With a cheeky, down-to-earth charm that appeals to both children and adults, the series – beginning with 'Vinnie-Pukh (1969)' – has since developed something of a cult following, and are considered by many to decisively surpass their Disney counterparts, however uneasily they may fit into the official canon. The animation itself is somewhat coarse and minimalistic, but this all adds to the charm of it all, with the story and characters coming to life as though they have just stepped out of a picture-book.
|Release Date||:||January 1, 1969|
|Writers||:||A. A. Milne, Boris Zakhoder, Fyodor Khitruk|
|Casts||:||Evgeni Leonov, Iya Savvina, Vladimir Osenev|
|Plot Keywords||:||balloon, based on children's book, cartoon pig, cartoon bear|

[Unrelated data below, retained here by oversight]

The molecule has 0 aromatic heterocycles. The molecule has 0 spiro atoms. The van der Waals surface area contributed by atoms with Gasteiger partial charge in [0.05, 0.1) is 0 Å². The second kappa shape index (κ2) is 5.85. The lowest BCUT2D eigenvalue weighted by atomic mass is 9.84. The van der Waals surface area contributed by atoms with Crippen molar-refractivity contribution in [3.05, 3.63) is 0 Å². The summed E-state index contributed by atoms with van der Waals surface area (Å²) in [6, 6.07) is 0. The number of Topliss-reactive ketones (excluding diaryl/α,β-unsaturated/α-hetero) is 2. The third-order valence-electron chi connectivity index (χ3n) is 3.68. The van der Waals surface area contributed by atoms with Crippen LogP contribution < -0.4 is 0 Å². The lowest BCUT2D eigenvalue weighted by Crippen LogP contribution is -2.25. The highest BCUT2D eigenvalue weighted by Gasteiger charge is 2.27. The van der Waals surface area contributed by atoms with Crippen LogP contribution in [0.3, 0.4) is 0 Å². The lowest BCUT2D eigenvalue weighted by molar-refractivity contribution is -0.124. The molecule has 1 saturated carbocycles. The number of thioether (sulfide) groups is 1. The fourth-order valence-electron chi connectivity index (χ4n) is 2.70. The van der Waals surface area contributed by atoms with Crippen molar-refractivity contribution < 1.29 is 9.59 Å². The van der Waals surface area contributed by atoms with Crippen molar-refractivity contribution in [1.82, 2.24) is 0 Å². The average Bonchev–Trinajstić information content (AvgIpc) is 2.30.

Having just read Amid on Cartoon Brew about this Russian animated version of Winnie the Pooh, I just had to click on the YouTube link to see if Woolie Reitherman was right about this one being better than his for Disney. It certainly is! While I was often charmed by Sterling Holloway's voice in the Disney version, hearing the lines spoken from the former Soviet Republic and listening to the original songs from the old country brings such an otherworld feeling that I can't help thinking how livelier the Russian version was compared to the conventional American take of an English author's tale. Only Pooh and Piglet are in this story of the bear flying in a balloon with Piglet trying to get him down with his pop rifle while bees surround the stuck-in-the-air bear! No Christopher Robin which makes the story better! And great abstract-like drawings gives this short more individual personality than the more faithful-to-original-drawings one from Disney (though the Disney shorts have their own charm). Well worth seeing for international animation buffs.